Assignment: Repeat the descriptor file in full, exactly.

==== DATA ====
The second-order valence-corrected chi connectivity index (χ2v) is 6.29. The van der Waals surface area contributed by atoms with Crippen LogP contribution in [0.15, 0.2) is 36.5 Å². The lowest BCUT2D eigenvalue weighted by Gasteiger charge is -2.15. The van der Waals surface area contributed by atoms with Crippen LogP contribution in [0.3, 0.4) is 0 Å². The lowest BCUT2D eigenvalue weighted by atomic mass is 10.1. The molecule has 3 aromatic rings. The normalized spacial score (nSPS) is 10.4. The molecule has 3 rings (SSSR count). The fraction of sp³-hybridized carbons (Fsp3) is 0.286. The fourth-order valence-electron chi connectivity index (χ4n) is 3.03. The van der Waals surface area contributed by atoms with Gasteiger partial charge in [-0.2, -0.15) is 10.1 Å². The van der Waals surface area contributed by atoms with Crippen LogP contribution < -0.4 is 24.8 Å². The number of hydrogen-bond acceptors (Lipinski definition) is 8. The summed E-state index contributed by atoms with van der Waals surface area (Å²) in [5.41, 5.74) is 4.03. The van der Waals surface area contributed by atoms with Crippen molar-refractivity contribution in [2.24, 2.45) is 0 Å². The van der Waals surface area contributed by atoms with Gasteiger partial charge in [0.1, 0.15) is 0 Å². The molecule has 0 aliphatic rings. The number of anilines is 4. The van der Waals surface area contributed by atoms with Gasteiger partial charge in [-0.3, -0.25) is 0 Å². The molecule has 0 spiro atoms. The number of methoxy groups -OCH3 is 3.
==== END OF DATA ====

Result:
The second-order valence-corrected chi connectivity index (χ2v) is 6.29. The van der Waals surface area contributed by atoms with Crippen LogP contribution in [0.15, 0.2) is 36.5 Å². The lowest BCUT2D eigenvalue weighted by Gasteiger charge is -2.15. The van der Waals surface area contributed by atoms with Crippen LogP contribution in [0.3, 0.4) is 0 Å². The lowest BCUT2D eigenvalue weighted by atomic mass is 10.1. The molecule has 3 aromatic rings. The normalized spacial score (nSPS) is 10.4. The molecule has 3 rings (SSSR count). The fraction of sp³-hybridized carbons (Fsp3) is 0.286. The fourth-order valence-electron chi connectivity index (χ4n) is 3.03. The van der Waals surface area contributed by atoms with Gasteiger partial charge in [-0.2, -0.15) is 10.1 Å². The van der Waals surface area contributed by atoms with Crippen LogP contribution < -0.4 is 24.8 Å². The number of hydrogen-bond acceptors (Lipinski definition) is 8. The summed E-state index contributed by atoms with van der Waals surface area (Å²) in [5.41, 5.74) is 4.03. The van der Waals surface area contributed by atoms with Crippen molar-refractivity contribution in [2.24, 2.45) is 0 Å². The van der Waals surface area contributed by atoms with Gasteiger partial charge in [0.1, 0.15) is 0 Å². The molecule has 0 aliphatic rings. The number of anilines is 4. The van der Waals surface area contributed by atoms with Gasteiger partial charge in [-0.3, -0.25) is 0 Å². The molecule has 0 spiro atoms. The number of methoxy groups -OCH3 is 3.